It's sad how the knowledge of what has been called mystical experience prevents people from actually experiencing states of insight and grace (to use the Christian word).
And it's very unintelligent to deride and dismiss Eastern forms of mystical experiencing, since an emphasis on inwardness has been a much stronger in India. That certainly doesn't mean one has to go to India to awaken deeper states of being.
In fact one of the themes in this column is that anyone can do so anywhere, though a relationship with nature is essential. Having lived in a large city, I've found it's even possible to have a relationship with nature and awaken meditative states in densely populated urban settings.
Indeed, standing as we are at the spiritual nadir of western civilization, it's crucial that ordinary people living and working normal lives (if there is such a thing anymore) awaken a true inner life.
Mystical experiencing, stripped of pejorative implications on one hand, and extricated from the encrustations of Catholic theology on the other, is the exception rather than the rule in the Christian tradition. Though there have been genuine Christian mystics such as St. John of the Cross, or St. Teresa of Avila, they were rare, and had to conform to the doctrines of the Church, often on pain of death or excommunication.
The outward orientation of the western mind, which has produced great advances in science and material life, is rooted in an external view of God, separate and above. It holds a spiritually immature notion of a God in heaven that can only be seen after death.
It's absurd to maintain that the near total spiritual and intellectual enervation of the West can be divorced from the Judeo-Christian theology that underpins western civilization, and has largely brought us to this pitiful pass.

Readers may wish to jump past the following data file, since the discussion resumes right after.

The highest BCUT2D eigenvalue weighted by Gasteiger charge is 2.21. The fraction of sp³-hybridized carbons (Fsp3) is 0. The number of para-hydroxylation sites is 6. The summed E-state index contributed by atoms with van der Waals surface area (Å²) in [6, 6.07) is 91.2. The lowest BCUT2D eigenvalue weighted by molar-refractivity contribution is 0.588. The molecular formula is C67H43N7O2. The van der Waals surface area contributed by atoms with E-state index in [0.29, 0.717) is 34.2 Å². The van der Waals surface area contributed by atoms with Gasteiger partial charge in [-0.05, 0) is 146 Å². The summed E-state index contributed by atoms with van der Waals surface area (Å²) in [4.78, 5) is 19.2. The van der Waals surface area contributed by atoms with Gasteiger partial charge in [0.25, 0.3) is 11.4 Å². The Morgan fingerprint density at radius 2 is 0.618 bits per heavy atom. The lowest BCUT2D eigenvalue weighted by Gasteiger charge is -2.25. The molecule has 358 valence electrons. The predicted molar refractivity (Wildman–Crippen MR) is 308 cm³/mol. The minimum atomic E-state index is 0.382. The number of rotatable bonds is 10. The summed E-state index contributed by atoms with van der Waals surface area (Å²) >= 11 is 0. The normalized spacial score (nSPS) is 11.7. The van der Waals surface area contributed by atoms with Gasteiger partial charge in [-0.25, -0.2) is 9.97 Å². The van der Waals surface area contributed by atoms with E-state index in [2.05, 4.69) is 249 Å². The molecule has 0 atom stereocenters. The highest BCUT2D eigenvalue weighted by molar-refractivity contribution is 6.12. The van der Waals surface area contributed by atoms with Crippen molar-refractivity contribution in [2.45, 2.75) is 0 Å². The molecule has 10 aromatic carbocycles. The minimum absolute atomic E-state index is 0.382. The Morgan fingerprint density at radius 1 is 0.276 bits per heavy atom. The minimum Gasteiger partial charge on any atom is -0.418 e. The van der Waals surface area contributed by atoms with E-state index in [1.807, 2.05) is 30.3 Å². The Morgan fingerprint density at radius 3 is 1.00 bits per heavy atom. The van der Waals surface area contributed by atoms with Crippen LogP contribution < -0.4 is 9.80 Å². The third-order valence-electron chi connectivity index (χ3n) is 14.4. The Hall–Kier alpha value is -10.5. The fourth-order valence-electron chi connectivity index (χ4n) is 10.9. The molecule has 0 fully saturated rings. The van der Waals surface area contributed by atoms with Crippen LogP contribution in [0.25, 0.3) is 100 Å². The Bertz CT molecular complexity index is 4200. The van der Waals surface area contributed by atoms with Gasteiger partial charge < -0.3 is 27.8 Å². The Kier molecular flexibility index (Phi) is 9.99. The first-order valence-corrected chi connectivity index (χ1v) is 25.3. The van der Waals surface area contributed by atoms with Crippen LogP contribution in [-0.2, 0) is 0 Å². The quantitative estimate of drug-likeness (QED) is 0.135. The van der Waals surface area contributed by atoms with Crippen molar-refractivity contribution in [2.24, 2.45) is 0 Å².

The knowledge of mystical experience, when put first (or even second) prevents it from occurring. Therefore mystical experiencing is the antithesis of orthodoxy, which, by its insistence on tradition, ritual, and the observance of established religious customs, precludes it. To the mediocre, orthodox mind, everything must be placed in their preexisting boxes, to the point that questioning their orthodoxy elicits the label extremist.
The fear and antipathy of the orthodox apologists for the crumbling Catholic Church in particular, and Christianity in general, is palpable. The true response to their dark attacks is pity and compassion, though it seems to require the understanding, forgiveness, and equanimity of Jesus.
The term 'mystical experience' has to be changed. Not only is it loaded with all kinds of religious baggage and secular derogatoriness, the phrase implies something supernatural and special. Rather, what's called mystical experience is the birthright of every human being. It simply means direct experiencing of the wholeness of life, the sublimity of being, and the sacredness beyond thought, knowledge, and the known.
When it occurs, mystical experiencing is always new and always unexpected. Perhaps a better term for it therefore is spiritual agnosia-the temporary loss of the ability to recognize the familiar as familiar (without the connotation of brain damage!), and the opening of the mind, heart, and brain that comes with unmediated perception.
A falcon hovers over the field. Miles away, the dark wall of the canyon stands out in breathtaking relief in the late afternoon sun. The falcon masterfully employs the wind to remain stationary while scanning the ground, and a golden light reflects off its white under-wings.
For nearly a full minute the falcon holds its position. Then, it stops fluttering its wings for a few seconds, and doesn't move at all. With a grace beyond words, it drops to the ground, its immobile wings pinned back in a perfect 'V' as it silently plummets to the earth. It ascends without prey, and I soar away with it.
Martin LeFevre is a contemplative, and non-academic religious and political philosopher. He welcomes dialogue. email@example.com